15. Matt Cain 1 79

AL Rookie of the Year
1. Dustin Pedroia 838 10145
2. Daisuke Matsuzaka 138 5457
3. Brian Bannister 57 2927
4. Jeremy Guthrie 66 2672
5. Hideki Okajima 16 2093
6. Delmon Young 34 1826
7. Joba Chamberlain 25 896
8. Joakim Soria 9 773
9. Reggie Willits 4 761
10. Alex Gordon 5 448

NL Rookie of the Year
1. Ryan Braun 666 9871
2. Troy Tulowitzki 487 9127
3. Hunter Pence 16 4210
4. Chris Young 8 1470
5. Tim Lincecum 7 1311
6. Josh Hamilton 2 751
7. James Loney 3 724
8. Yovani Gallardo 1 718
9. Micah Owings 2 428
10. Kevin Kouzmanoff 1 314

AL Manager of the Year
1. Eric Wedge 566 3686
2. Mike Scioscia 166 1917
3. Terry Francona 189 1792
4. Joe Torre 142 1446
5. Mike Hargrove 23 276

NL Manager of the Year
1. Clint Hurdle 339 2735
2. Bob Melvin 337 2490
3. Manny Acta 172 1332
4. Lou Piniella 114 1204
5. Charlie Manuel 78 1009


Thoughts?

Also, this poll being a Basebal Prospectus joint, I wouldn't be surprised if there were some questions about the nature and/or validity of the advanced baseball statistics that they champion. I'm probably not the most knowledgeable Doper on this subject, but if anyone has comments, questions, or criticisms about their approach, I'd be happy to field them.
  #2  
Old 11-04-2007, 06:44 AM
VarlosZ VarlosZ is offline
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Personally, I disagree with two of the winners. One is the NL Rookie of the Year. If BP's fielding stats are to be believed, there was a huge difference between the quality of Ryan Braun's glove and Troy Tulowitzki's. According to them, Tulowitzki was about six games better defensively than Braun. That is, in this case, Tulowitzki's defensive performance could be expected to be worth about three wins more than what you'd expect with an average defensive SS, while Braun cost his team about three games with his glove, relative to a league-average fielder at 3B. To bridge that gap, Braun would have to be in an entirely different class from Tulowitzki as a hitter, and he just isn't that much better.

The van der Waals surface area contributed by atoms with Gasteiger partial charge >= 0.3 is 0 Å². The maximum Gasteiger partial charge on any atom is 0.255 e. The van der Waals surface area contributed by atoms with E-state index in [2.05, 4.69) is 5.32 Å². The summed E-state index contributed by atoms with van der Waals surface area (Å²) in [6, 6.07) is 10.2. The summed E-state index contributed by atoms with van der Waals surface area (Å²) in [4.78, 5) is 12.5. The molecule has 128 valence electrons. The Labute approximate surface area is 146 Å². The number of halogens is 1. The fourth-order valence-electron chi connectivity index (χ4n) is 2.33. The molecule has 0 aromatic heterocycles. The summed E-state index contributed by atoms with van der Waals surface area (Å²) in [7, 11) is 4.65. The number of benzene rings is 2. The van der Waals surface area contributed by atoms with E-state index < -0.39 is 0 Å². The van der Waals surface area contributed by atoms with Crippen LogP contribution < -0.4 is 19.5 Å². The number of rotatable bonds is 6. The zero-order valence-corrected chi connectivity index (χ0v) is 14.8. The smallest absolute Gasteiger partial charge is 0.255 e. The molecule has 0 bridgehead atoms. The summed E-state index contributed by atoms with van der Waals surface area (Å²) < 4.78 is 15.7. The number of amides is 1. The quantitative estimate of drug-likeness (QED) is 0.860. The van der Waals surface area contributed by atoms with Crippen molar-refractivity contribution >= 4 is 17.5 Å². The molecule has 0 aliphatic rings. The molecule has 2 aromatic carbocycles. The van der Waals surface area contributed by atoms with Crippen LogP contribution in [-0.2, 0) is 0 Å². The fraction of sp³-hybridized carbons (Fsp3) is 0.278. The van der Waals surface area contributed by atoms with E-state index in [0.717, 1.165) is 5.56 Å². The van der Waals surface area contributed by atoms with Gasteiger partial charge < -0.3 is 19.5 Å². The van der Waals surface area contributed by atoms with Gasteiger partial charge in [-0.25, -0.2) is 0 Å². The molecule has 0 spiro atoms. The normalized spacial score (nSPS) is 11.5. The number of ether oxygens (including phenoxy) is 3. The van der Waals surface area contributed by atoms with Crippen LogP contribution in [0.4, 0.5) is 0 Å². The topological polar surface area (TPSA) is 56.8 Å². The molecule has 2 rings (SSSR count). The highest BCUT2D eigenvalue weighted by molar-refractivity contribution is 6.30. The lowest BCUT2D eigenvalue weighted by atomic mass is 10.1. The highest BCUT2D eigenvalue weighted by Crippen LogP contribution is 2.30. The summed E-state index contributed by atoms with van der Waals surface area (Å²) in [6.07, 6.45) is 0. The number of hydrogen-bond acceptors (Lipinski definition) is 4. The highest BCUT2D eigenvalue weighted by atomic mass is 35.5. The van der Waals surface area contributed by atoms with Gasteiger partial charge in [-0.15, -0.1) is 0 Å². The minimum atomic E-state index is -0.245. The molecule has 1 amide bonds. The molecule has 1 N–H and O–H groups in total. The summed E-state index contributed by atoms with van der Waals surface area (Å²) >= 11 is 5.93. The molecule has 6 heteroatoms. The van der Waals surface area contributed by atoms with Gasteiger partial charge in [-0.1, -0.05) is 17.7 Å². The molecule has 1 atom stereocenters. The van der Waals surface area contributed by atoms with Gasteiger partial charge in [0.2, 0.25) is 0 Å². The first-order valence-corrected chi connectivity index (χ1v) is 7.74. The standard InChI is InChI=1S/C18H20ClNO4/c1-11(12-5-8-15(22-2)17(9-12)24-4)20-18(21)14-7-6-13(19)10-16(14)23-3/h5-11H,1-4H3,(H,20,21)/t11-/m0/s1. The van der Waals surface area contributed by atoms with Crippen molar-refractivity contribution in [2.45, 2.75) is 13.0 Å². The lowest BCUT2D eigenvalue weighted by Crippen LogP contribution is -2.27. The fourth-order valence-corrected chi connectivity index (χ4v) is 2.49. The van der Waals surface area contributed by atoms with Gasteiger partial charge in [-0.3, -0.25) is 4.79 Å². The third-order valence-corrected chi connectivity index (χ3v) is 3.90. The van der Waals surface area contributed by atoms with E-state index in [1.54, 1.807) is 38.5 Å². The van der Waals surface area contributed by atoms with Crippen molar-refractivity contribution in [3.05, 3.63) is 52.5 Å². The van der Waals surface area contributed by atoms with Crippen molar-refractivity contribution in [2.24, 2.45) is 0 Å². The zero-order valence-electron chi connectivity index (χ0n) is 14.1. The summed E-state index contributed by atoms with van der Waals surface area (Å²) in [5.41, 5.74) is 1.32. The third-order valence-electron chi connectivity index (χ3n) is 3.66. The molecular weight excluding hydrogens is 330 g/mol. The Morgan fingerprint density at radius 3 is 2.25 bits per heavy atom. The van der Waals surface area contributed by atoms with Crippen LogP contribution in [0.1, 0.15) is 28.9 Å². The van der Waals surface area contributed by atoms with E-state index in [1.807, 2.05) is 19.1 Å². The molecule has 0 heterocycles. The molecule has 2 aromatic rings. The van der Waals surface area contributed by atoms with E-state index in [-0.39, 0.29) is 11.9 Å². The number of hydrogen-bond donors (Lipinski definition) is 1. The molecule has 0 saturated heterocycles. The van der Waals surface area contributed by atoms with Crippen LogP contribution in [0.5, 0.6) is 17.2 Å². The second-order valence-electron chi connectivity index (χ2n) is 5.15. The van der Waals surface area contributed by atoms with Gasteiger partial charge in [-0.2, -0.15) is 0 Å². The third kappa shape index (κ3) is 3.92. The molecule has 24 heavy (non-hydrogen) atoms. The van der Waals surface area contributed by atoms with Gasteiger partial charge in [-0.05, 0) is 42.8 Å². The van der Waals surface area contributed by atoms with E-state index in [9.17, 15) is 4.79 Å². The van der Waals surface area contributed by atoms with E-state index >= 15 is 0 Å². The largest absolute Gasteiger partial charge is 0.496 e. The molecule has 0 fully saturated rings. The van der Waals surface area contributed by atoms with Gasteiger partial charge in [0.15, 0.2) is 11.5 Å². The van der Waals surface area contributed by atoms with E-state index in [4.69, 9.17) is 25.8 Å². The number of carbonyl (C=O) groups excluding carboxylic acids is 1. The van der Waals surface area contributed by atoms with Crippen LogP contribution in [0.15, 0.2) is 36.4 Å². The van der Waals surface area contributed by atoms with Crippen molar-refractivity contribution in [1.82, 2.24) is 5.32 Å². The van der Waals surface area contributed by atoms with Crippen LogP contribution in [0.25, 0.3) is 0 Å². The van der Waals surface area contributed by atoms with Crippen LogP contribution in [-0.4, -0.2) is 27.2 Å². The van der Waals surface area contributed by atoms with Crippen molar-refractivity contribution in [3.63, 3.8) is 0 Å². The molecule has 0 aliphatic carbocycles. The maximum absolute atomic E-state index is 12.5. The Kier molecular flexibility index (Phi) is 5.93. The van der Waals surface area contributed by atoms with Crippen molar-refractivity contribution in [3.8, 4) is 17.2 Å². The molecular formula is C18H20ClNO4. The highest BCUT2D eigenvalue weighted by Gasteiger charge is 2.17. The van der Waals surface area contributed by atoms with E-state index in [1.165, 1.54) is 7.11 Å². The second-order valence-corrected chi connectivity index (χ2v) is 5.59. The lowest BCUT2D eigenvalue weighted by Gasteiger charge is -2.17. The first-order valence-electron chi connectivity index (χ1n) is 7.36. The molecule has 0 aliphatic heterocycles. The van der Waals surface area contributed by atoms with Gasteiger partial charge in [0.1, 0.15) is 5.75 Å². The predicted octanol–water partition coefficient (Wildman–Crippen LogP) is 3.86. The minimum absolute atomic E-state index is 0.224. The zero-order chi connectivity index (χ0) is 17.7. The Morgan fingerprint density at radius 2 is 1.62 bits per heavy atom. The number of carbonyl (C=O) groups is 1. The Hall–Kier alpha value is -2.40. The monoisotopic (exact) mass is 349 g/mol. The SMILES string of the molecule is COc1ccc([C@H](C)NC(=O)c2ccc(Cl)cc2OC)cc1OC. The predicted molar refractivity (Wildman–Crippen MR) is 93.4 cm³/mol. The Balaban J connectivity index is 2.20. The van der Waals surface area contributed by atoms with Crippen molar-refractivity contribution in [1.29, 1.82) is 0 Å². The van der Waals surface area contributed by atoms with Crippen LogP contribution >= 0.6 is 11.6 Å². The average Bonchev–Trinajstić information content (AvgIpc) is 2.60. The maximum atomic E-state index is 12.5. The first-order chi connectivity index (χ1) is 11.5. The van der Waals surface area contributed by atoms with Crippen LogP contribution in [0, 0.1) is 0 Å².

Admittedly, it is a lot harder to quantify defensive performance than offensive performance, and there are several good systems out there that judge individual defense, and they frequently disagree with each other. Nonetheless, I do think it's fair to say that Troy Tulowitzki was one of the best-fielding regular Shortstops in baseball, while Ryan Braun was one of the worst-fielding regular Third Basemen. Judging by WARP3, which accounts for both offense and defense, it's not even close: Braun was worth 4.4 wins over what a replacement level 3B would provide; Tulowitzki was worth 10.7 wins.